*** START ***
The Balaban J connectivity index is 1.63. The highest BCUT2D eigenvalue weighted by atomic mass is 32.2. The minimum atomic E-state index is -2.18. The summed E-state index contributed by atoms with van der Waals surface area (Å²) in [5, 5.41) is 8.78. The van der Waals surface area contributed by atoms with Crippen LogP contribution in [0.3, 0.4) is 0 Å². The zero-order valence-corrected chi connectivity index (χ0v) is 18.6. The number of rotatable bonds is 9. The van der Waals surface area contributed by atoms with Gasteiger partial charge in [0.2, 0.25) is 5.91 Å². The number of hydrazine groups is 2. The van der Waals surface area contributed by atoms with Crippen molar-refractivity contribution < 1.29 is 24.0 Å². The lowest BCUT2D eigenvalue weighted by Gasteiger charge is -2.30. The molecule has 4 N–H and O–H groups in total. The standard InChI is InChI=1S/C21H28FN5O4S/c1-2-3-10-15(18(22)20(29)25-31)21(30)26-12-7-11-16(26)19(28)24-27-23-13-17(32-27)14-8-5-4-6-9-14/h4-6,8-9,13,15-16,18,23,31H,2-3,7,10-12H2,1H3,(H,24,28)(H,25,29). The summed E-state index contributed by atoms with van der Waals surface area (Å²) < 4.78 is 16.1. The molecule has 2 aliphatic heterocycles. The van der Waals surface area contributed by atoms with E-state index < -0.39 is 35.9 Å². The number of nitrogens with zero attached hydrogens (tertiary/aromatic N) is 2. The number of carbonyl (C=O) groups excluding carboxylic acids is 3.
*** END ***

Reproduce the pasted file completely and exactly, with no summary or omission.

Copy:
The Balaban J connectivity index is 1.63. The highest BCUT2D eigenvalue weighted by atomic mass is 32.2. The minimum atomic E-state index is -2.18. The summed E-state index contributed by atoms with van der Waals surface area (Å²) in [5, 5.41) is 8.78. The van der Waals surface area contributed by atoms with Crippen LogP contribution in [0.3, 0.4) is 0 Å². The zero-order valence-corrected chi connectivity index (χ0v) is 18.6. The number of rotatable bonds is 9. The van der Waals surface area contributed by atoms with Gasteiger partial charge in [0.2, 0.25) is 5.91 Å². The number of hydrazine groups is 2. The van der Waals surface area contributed by atoms with Crippen molar-refractivity contribution < 1.29 is 24.0 Å². The lowest BCUT2D eigenvalue weighted by Gasteiger charge is -2.30. The molecule has 4 N–H and O–H groups in total. The standard InChI is InChI=1S/C21H28FN5O4S/c1-2-3-10-15(18(22)20(29)25-31)21(30)26-12-7-11-16(26)19(28)24-27-23-13-17(32-27)14-8-5-4-6-9-14/h4-6,8-9,13,15-16,18,23,31H,2-3,7,10-12H2,1H3,(H,24,28)(H,25,29). The summed E-state index contributed by atoms with van der Waals surface area (Å²) < 4.78 is 16.1. The molecule has 2 aliphatic heterocycles. The van der Waals surface area contributed by atoms with E-state index < -0.39 is 35.9 Å². The number of nitrogens with zero attached hydrogens (tertiary/aromatic N) is 2. The number of carbonyl (C=O) groups excluding carboxylic acids is 3.